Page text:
It’s a shame that the leaves,
Are so wet,
And so dead:
We could have warmed our cockles,
With hot chocolate and bread.
For these are dark days ahead,
Amongst trenches and graves,
Infecting us gently,
With truth that depraves.

No smoking and lights out by eight,
Best behaviour tomorrow,
At the cemetery gate.
We thought we’d be saved,
By flick-knives and playing cards,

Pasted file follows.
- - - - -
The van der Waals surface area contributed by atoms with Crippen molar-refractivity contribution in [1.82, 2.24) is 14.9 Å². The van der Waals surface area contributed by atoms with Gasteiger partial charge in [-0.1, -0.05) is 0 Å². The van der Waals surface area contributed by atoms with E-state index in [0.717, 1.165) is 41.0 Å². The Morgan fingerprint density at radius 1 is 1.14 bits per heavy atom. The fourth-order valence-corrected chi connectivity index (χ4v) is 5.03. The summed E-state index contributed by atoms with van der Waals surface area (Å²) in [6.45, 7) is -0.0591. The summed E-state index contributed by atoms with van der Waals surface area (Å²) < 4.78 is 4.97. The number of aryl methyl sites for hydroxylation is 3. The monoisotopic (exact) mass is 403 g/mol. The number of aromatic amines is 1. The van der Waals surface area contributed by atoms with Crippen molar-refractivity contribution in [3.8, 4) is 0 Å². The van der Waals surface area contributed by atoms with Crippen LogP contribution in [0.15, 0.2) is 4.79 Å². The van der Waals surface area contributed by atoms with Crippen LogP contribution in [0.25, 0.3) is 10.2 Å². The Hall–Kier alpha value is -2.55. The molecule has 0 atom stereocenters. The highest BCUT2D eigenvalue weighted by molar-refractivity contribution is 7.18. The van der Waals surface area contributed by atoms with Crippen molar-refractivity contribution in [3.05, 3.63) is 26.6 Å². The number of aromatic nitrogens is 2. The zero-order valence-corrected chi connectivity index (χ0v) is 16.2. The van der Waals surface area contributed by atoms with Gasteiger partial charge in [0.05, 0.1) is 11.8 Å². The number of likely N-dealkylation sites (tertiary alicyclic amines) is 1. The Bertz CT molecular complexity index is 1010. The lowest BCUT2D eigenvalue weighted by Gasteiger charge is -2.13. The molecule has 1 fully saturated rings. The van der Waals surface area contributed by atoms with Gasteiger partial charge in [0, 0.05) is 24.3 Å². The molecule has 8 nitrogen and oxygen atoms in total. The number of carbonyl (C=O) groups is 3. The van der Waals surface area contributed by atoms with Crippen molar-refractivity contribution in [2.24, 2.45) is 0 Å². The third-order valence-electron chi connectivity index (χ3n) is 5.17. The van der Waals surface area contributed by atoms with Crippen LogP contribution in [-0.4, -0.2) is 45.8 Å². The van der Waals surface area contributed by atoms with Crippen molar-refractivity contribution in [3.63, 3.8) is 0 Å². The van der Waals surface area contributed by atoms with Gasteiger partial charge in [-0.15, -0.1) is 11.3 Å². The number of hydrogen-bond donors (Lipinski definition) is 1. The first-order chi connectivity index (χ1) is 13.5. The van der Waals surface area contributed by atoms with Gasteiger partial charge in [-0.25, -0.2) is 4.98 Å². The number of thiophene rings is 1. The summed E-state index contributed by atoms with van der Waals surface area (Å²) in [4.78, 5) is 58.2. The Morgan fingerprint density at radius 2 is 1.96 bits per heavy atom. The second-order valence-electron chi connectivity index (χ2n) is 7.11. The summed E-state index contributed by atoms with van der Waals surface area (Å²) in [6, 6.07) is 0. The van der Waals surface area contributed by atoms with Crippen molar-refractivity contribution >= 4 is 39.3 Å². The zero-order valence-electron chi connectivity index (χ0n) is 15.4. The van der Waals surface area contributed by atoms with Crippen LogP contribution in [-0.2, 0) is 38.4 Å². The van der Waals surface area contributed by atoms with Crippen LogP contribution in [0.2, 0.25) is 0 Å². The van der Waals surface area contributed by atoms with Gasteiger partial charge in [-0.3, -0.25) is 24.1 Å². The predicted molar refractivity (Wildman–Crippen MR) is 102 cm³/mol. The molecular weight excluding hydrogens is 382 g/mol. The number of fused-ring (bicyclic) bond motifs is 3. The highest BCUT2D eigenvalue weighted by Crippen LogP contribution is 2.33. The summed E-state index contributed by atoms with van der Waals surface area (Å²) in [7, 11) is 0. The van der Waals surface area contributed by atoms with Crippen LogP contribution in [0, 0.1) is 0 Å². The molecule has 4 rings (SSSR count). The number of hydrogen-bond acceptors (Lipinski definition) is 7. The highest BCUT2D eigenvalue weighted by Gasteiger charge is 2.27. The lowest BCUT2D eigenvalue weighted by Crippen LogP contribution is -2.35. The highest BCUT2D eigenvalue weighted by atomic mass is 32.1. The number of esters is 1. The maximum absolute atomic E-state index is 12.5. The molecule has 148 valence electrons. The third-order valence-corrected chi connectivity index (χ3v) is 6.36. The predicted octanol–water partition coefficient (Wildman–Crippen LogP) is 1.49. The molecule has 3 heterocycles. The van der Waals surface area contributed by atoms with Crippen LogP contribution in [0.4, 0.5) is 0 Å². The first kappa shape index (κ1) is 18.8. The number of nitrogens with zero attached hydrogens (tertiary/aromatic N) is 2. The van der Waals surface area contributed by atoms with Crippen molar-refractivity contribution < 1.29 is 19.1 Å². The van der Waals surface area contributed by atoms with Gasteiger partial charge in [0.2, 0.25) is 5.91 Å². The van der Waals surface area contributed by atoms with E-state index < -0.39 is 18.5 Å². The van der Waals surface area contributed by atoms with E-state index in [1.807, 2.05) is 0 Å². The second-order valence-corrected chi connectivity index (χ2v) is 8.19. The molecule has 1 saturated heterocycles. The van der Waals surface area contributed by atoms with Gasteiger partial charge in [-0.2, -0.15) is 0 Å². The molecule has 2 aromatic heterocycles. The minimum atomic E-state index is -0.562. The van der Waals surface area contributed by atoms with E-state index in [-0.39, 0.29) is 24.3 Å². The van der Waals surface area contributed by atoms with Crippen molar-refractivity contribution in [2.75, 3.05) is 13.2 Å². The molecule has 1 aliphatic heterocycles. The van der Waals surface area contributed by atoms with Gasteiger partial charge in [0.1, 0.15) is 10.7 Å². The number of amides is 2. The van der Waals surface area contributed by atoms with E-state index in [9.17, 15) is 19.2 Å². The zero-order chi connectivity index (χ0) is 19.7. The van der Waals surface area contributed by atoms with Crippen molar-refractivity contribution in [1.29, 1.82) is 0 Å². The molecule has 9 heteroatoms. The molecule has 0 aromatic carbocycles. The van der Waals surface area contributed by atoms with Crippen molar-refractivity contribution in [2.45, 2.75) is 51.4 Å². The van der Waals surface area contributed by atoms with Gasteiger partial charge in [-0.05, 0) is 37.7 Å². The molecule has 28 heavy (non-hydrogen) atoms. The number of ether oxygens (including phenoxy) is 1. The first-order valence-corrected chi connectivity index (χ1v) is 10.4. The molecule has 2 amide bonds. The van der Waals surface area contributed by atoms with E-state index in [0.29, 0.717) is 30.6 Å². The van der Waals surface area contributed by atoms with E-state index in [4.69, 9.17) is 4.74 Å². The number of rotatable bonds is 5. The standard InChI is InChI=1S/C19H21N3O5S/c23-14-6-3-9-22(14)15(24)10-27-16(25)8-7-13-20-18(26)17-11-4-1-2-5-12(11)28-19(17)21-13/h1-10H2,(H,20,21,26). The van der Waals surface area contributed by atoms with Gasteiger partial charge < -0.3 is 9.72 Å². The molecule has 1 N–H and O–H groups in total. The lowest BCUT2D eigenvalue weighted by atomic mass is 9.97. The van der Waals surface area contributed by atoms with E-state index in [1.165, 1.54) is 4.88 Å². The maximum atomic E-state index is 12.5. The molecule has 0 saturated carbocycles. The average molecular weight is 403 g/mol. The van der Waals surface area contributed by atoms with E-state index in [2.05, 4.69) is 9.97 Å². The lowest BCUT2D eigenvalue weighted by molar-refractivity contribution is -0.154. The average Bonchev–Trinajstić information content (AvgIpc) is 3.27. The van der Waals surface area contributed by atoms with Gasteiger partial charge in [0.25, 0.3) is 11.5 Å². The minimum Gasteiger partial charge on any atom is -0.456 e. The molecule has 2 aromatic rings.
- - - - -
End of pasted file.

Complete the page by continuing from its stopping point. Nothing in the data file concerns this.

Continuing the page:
Smuggled aboard,
The fluffy French innards,
Of a fresh baguette.
The cemetery the next stop.
And in Winter, no less,
To sign the big book:
At Death’s new address.

A different Winter folded us up,
In the white flag of nowhere,
Amidst falling fractals,
Cold enough to crack the air.
We crossed fields of graves,
To make the headcount,
But back on the bus,
There were no answers.

Until a voice whispered,
From the ailing blossoms,
Through the smoky glass,
To our air-conditioned hearts,
A truth as stark as blood,
And as quiet as the moon, 
Drowned out by engines,
Always leaving too soon.